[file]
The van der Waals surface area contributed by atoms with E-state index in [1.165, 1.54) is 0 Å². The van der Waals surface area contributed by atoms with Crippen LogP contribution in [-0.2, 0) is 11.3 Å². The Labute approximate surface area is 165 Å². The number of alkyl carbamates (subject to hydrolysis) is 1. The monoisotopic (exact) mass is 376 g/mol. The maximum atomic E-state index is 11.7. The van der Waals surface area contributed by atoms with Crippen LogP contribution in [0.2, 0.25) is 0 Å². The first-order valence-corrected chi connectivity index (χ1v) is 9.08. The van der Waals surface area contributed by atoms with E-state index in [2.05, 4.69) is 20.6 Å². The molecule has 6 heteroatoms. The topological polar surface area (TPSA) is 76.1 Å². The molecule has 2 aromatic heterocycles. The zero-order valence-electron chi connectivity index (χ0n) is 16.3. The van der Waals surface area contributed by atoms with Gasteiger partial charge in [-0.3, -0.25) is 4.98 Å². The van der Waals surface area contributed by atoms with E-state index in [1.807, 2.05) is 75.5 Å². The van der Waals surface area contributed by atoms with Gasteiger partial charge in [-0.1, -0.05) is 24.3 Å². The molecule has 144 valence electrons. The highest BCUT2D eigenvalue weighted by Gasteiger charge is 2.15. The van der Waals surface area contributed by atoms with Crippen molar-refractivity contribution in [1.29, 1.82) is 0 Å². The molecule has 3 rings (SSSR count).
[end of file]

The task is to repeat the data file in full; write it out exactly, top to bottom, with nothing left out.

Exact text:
The van der Waals surface area contributed by atoms with E-state index in [1.165, 1.54) is 0 Å². The van der Waals surface area contributed by atoms with Crippen LogP contribution in [-0.2, 0) is 11.3 Å². The Labute approximate surface area is 165 Å². The number of alkyl carbamates (subject to hydrolysis) is 1. The monoisotopic (exact) mass is 376 g/mol. The maximum atomic E-state index is 11.7. The van der Waals surface area contributed by atoms with Crippen LogP contribution in [0.2, 0.25) is 0 Å². The first-order valence-corrected chi connectivity index (χ1v) is 9.08. The van der Waals surface area contributed by atoms with E-state index in [2.05, 4.69) is 20.6 Å². The molecule has 6 heteroatoms. The topological polar surface area (TPSA) is 76.1 Å². The molecule has 2 aromatic heterocycles. The zero-order valence-electron chi connectivity index (χ0n) is 16.3. The van der Waals surface area contributed by atoms with Gasteiger partial charge in [-0.3, -0.25) is 4.98 Å². The van der Waals surface area contributed by atoms with E-state index in [1.807, 2.05) is 75.5 Å². The van der Waals surface area contributed by atoms with Gasteiger partial charge in [-0.1, -0.05) is 24.3 Å². The molecule has 144 valence electrons. The highest BCUT2D eigenvalue weighted by Gasteiger charge is 2.15. The van der Waals surface area contributed by atoms with Crippen molar-refractivity contribution in [1.29, 1.82) is 0 Å². The molecule has 3 rings (SSSR count).